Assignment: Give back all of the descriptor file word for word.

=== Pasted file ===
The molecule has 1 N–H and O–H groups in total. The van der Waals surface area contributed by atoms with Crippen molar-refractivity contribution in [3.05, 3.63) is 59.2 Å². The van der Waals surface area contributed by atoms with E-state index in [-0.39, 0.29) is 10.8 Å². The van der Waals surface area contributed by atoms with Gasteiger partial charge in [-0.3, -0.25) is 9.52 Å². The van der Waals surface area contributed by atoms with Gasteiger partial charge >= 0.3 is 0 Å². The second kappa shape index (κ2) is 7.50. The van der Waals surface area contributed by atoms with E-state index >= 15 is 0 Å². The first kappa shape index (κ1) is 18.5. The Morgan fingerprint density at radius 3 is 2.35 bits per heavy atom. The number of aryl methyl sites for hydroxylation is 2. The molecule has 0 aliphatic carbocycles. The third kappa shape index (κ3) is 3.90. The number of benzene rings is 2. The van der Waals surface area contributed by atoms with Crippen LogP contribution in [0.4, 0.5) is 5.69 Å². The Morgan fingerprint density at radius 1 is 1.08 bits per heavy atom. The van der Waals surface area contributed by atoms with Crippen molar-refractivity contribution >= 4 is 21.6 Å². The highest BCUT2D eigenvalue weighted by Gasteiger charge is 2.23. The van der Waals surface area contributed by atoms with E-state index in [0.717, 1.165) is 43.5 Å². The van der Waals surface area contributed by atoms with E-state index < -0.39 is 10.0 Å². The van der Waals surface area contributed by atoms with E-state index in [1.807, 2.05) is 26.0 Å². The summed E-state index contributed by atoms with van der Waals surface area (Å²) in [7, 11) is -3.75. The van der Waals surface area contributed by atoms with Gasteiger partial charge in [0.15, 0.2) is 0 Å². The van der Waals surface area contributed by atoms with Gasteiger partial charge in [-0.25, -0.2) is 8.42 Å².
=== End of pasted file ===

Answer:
The molecule has 1 N–H and O–H groups in total. The van der Waals surface area contributed by atoms with Crippen molar-refractivity contribution in [3.05, 3.63) is 59.2 Å². The van der Waals surface area contributed by atoms with E-state index in [-0.39, 0.29) is 10.8 Å². The van der Waals surface area contributed by atoms with Gasteiger partial charge in [-0.3, -0.25) is 9.52 Å². The van der Waals surface area contributed by atoms with Gasteiger partial charge >= 0.3 is 0 Å². The second kappa shape index (κ2) is 7.50. The van der Waals surface area contributed by atoms with E-state index >= 15 is 0 Å². The first kappa shape index (κ1) is 18.5. The Morgan fingerprint density at radius 3 is 2.35 bits per heavy atom. The number of aryl methyl sites for hydroxylation is 2. The molecule has 0 aliphatic carbocycles. The third kappa shape index (κ3) is 3.90. The number of benzene rings is 2. The van der Waals surface area contributed by atoms with Crippen LogP contribution in [0.4, 0.5) is 5.69 Å². The Morgan fingerprint density at radius 1 is 1.08 bits per heavy atom. The van der Waals surface area contributed by atoms with Crippen molar-refractivity contribution >= 4 is 21.6 Å². The highest BCUT2D eigenvalue weighted by Gasteiger charge is 2.23. The van der Waals surface area contributed by atoms with E-state index in [0.717, 1.165) is 43.5 Å². The van der Waals surface area contributed by atoms with E-state index < -0.39 is 10.0 Å². The van der Waals surface area contributed by atoms with E-state index in [1.807, 2.05) is 26.0 Å². The summed E-state index contributed by atoms with van der Waals surface area (Å²) in [7, 11) is -3.75. The van der Waals surface area contributed by atoms with Gasteiger partial charge in [0.15, 0.2) is 0 Å². The van der Waals surface area contributed by atoms with Gasteiger partial charge in [-0.25, -0.2) is 8.42 Å².